Civil and Economic Liberties Under the Shah
By Bryan Caplan
Here are two striking passages from Abbas Milani’s The Shah.
Civil liberties under the Shah:
The Shah’s crucial decade from 1965 to 1975 was also critical for the regime’s cultural politics. Iran in this period was a discordant combination of cultural freedoms and political despotism – of increasing censorship against the opposition but increasing freedoms for everyone else. It is far from hyperbole to claim that during the sixties and seventies, Iran was one of the most liberal societies in the Muslim world in terms of cultural and religious tolerance, and in the state’s aversion to interfere in the private lives of its citizens – so long as they did not politically oppose the Shah. Indications of this tolerance were many: from the quality of life of Iran’s Baha’i and Jews to the artistic innovations and aesthetic avant-gardism of the Shiraz Art Festival…
Much to the consternation of the Shiite clergy in this period, the Baha’i enjoyed freedom and virtual equality with other citizens. The same was true about Iranian Jews – some 100,000 of the them, who had lived in Iran for over 3,000 years. In the words of David Menasheri, it was the Jews’ “golden age,” wherein they enjoyed equality with Muslims and in terms of their per capita incomes “they might have been the richest Jewish community in the world.” Some of the most innovative and successful industrialists, engineers, architects, and artists were either Jewish or Baha’i…
Economic liberties under the Shah:
In a fascinating speech on the floor of the Senate, he [Iranian senator and industrialist Qassem Lajevardi] offered a de facto manifesto for Iran’s nascent industrialist class…
Lajevardi began his remarks by pointing out the startling fact that 103 of the 104 government-run companies were losing money – the only one that showed any profit was the oil company. He also talked of the dangers or price control, knowing well the Shah’s proclivity to use force to control prices, going so far as deputizing an army of students to identify and, if necessary, arrest businessmen accused of price gouging. The policy angered not just modern industrialists like Lajevardi but also members of the bazaar, long a bastion of support for the moderate opposition and for the clergy. Nowhere in the world, Lajevardi said, had the effort to forcefully control prices led to success. He went on to also criticize the government policy of arbitrarily deciding workers’ wages. Wages, he said, must correlate with productivity and cannot, as was the case in Iran, be treated as a political bonus. Industrialists will invest, he said pointedly, only if they are allowed to make a fair profit. By then, a massive flight of capital from Iran had already started – a flight that would be redoubled when the political situation deteriorated.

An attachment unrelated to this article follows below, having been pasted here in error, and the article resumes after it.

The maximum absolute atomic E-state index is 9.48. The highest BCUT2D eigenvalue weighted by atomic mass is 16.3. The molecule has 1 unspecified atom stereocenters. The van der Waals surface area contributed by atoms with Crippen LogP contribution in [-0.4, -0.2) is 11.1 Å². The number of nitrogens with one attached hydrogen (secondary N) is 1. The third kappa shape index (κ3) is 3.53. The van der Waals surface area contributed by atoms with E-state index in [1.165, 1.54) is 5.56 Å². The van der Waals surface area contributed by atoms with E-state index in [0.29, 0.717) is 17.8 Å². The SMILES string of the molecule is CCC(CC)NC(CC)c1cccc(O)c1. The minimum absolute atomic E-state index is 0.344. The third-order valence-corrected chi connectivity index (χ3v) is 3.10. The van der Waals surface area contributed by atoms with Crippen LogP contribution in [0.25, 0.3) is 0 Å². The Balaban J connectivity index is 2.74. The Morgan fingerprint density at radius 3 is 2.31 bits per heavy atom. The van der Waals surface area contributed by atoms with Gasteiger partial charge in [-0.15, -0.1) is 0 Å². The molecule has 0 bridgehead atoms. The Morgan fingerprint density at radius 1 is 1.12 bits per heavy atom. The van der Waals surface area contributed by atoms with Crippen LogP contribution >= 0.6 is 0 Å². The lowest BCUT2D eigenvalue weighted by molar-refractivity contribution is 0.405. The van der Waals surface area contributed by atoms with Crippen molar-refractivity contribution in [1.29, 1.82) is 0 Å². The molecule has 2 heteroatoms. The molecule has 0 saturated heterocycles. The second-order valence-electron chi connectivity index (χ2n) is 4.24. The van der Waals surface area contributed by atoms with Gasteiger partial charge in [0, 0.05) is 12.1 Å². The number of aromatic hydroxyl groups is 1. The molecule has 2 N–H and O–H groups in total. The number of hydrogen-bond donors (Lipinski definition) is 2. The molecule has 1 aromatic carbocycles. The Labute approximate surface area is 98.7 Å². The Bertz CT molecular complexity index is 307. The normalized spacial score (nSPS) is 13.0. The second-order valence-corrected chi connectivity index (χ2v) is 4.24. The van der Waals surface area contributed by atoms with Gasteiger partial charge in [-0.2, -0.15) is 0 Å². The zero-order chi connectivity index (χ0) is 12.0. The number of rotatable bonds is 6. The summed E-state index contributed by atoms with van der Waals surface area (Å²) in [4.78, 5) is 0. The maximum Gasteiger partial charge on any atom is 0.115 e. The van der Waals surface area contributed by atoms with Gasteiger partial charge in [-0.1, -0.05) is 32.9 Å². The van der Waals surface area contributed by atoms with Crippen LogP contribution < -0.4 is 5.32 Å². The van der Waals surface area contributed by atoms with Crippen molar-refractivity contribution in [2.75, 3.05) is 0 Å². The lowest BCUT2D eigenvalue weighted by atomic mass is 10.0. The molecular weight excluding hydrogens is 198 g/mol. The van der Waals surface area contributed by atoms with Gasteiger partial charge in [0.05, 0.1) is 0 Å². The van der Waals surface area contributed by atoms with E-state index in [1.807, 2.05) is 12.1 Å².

Strong on civil liberties, weak on economic liberties – it almost seems like American liberals should have liked the Shah. The favorable theory is that liberals cared more about democracy than getting their preferred policies. The unfavorable theory is that liberals knew next to nothing about the Shah’s actual policies, and opposed him chiefly for the traditional authoritarianism he symbolized rather than what he actually did – or how he compared to plausible alternatives.
HT: Mehi Haghani